Way back in the good old days of 1991, The Baltimore Sun reported on what should have been a pretty straightforward sinking of the Greek luxury liner Oceanos. The ship sank off South Africa, and all passengers and crew were ultimately rescued. Among the first off were Captain Avranas and some of his fellow officers, leaving everyone else to spend the night on the storm-drenched, sinking ship.

One passenger said, "We were so angry with the ship's captain we wanted to stone him," and honestly, that's pretty understandable. While the captain later told the New York Times he had simply been coordinating the rescue from the safety of a helicopter, no one left behind was buying that. He'd tried to go back, he said, but everyone told him not to. Still on the ship and largely responsible for coordinating the rescue of hundreds of people were the cabin crew, a group of cooks, and Robin Boltman, who stepped up into command. He was the ship's comedian.

The SS Eastland capsizes

After hundreds of people died on the Titanic, the maritime community overhauled requirements for things like lifeboats. The Smithsonian says it was called the LaFollette Seaman's Act. Unfortunately, all that extra safety equipment was responsible for causing one of the worst maritime disasters in American history.

It happened on the SS Eastland, a Great Lakes cruise ship originally designed to carry 500 people and six lifeboats. After the change in legislation, that was raised to 11 lifeboats, 37 life rafts, and life jackets for each one of the 2,570 passengers that could be on board. If you were paying even the slightest bit of attention in physics class, you can probably guess how top-heavy the extra weight made the ship … and what happened next.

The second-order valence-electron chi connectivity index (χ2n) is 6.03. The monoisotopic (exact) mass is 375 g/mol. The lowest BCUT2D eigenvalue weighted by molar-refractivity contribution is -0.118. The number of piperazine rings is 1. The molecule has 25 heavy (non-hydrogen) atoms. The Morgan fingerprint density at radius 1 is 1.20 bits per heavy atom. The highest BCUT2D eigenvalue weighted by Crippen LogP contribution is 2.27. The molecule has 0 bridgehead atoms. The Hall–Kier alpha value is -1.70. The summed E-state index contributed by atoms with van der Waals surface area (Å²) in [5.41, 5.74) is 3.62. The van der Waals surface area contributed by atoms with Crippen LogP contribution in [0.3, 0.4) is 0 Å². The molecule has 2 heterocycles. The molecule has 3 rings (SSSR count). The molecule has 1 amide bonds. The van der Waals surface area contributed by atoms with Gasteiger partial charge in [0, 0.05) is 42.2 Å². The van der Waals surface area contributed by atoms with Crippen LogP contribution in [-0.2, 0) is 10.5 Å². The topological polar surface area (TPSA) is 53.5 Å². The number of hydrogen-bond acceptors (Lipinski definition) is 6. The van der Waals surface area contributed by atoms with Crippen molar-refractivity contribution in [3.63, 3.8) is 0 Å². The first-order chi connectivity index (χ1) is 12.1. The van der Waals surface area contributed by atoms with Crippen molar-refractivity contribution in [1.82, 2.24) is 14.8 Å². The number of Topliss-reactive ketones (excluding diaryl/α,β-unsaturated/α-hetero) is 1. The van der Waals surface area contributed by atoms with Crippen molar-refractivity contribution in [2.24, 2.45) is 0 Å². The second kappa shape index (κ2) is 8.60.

On July 24, 1915, she was supposed to set sail with all that extra equipment and around 3,000 passengers. The Eastland was loaded with working-class families hoping to enjoy a rare afternoon of free time, young singles hoping to mingle, and a ton of kids. They started boarding at 7 a.m., and at 7:23 the Eastland rolled over. The Chicago Herald reported, "The surface of the river was black with struggling, crying, frightened, drowning humanity." Even though thousands joined in the rescue efforts, 844 people died, and most victims were under 25 years old. The last to be identified was 7-year-old Willie Novotny. He lay unclaimed for such a long time because his parents and 9-year-old sister had died alongside him.

Jose Sandoval Opazo

On December 27, 2016, passengers aboard the Carnival Ecstasy (pictured) saw what had to be a surreal sight. According to News Corp Australia, Matt Davis and his family were heading to dinner when they saw the closed doors of one of the ship's elevators suddenly drenched with a cascade of blood. Davis started filming, and caught the entire thing on his phone. You can find video, but we don't recommend it.

A 66-year-old electrician named Jose Sandoval Opazo had been doing some routine elevator maintenance when the elevator started to move and crushed him against the shaft walls. The Sun Sentinel reported one passenger, Shota Tanaka, was on another elevator when it stopped amid sounds of crunching metal. The doors opened partway, and blood started pouring over the entrance. There were no indications it was deliberate, and since the ship was in international waters at the time, the (U.S.) Occupational Safety and Health Administration declined to investigate. That's just more wrong, coming on the heels of all kinds of tragic.

The 'cruise liner from hell'

Would you go on a trip aboard something nicknamed the "cruise liner from hell"? That's what the Independent called the Achille Lauro after a hijacking and brutal murder.

The Achille Lauro already had a list of awful accidents under her belt — including fires, explosions, collisions, and more fires — when hundreds of happy, holidaying passengers boarded her en route to Israel's port Ashdod. (This was 1985, so it hadn't gone viral.) The ship was hijacked by four terrorists from the Palestine Liberation Front, and Time pointed out that the family at the center of it all was the Klinghoffers. They were Americans on a cruise celebrating Marilyn Klinghoffer's 59th birthday with her and her wheelchair-bound husband, Leon. Leon was the man the terrorists chose to make an example of, shooting him then throwing his body and wheelchair overboard.